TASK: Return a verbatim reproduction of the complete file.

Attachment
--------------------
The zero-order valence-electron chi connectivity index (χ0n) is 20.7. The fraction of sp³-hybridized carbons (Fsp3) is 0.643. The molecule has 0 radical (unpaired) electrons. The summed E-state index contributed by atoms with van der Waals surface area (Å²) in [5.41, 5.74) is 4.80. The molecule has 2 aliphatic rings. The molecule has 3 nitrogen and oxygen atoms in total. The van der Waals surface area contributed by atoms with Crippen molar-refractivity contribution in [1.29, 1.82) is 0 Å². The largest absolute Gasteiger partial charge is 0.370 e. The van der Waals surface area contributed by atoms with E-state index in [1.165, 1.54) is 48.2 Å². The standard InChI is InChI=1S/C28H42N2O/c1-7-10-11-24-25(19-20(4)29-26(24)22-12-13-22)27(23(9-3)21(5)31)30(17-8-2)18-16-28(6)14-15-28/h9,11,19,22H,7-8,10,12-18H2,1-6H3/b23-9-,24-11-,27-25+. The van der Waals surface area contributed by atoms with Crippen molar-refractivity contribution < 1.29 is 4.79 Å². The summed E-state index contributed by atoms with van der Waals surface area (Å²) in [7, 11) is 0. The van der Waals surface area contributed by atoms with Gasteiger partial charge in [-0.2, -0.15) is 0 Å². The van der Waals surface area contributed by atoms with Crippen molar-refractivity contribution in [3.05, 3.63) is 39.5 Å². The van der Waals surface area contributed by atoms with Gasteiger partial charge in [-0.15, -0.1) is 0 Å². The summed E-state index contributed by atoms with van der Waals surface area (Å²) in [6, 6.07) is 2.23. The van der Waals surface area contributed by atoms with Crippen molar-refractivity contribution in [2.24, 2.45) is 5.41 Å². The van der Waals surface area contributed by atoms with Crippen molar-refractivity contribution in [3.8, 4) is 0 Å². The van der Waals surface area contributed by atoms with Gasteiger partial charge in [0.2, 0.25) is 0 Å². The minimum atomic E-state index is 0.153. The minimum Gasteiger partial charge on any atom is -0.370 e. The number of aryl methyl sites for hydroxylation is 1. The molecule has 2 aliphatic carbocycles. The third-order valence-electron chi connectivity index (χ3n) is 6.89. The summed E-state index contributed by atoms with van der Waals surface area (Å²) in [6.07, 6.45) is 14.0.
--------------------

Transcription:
The zero-order valence-electron chi connectivity index (χ0n) is 20.7. The fraction of sp³-hybridized carbons (Fsp3) is 0.643. The molecule has 0 radical (unpaired) electrons. The summed E-state index contributed by atoms with van der Waals surface area (Å²) in [5.41, 5.74) is 4.80. The molecule has 2 aliphatic rings. The molecule has 3 nitrogen and oxygen atoms in total. The van der Waals surface area contributed by atoms with Crippen molar-refractivity contribution in [1.29, 1.82) is 0 Å². The largest absolute Gasteiger partial charge is 0.370 e. The van der Waals surface area contributed by atoms with E-state index in [1.165, 1.54) is 48.2 Å². The standard InChI is InChI=1S/C28H42N2O/c1-7-10-11-24-25(19-20(4)29-26(24)22-12-13-22)27(23(9-3)21(5)31)30(17-8-2)18-16-28(6)14-15-28/h9,11,19,22H,7-8,10,12-18H2,1-6H3/b23-9-,24-11-,27-25+. The van der Waals surface area contributed by atoms with Crippen molar-refractivity contribution < 1.29 is 4.79 Å². The summed E-state index contributed by atoms with van der Waals surface area (Å²) in [7, 11) is 0. The van der Waals surface area contributed by atoms with Gasteiger partial charge in [-0.2, -0.15) is 0 Å². The van der Waals surface area contributed by atoms with Crippen molar-refractivity contribution in [3.05, 3.63) is 39.5 Å². The van der Waals surface area contributed by atoms with Gasteiger partial charge in [-0.15, -0.1) is 0 Å². The summed E-state index contributed by atoms with van der Waals surface area (Å²) in [6, 6.07) is 2.23. The van der Waals surface area contributed by atoms with Crippen molar-refractivity contribution in [2.24, 2.45) is 5.41 Å². The van der Waals surface area contributed by atoms with Crippen molar-refractivity contribution in [3.8, 4) is 0 Å². The van der Waals surface area contributed by atoms with Gasteiger partial charge in [0.2, 0.25) is 0 Å². The minimum atomic E-state index is 0.153. The minimum Gasteiger partial charge on any atom is -0.370 e. The number of aryl methyl sites for hydroxylation is 1. The molecule has 2 aliphatic carbocycles. The third-order valence-electron chi connectivity index (χ3n) is 6.89. The summed E-state index contributed by atoms with van der Waals surface area (Å²) in [6.07, 6.45) is 14.0.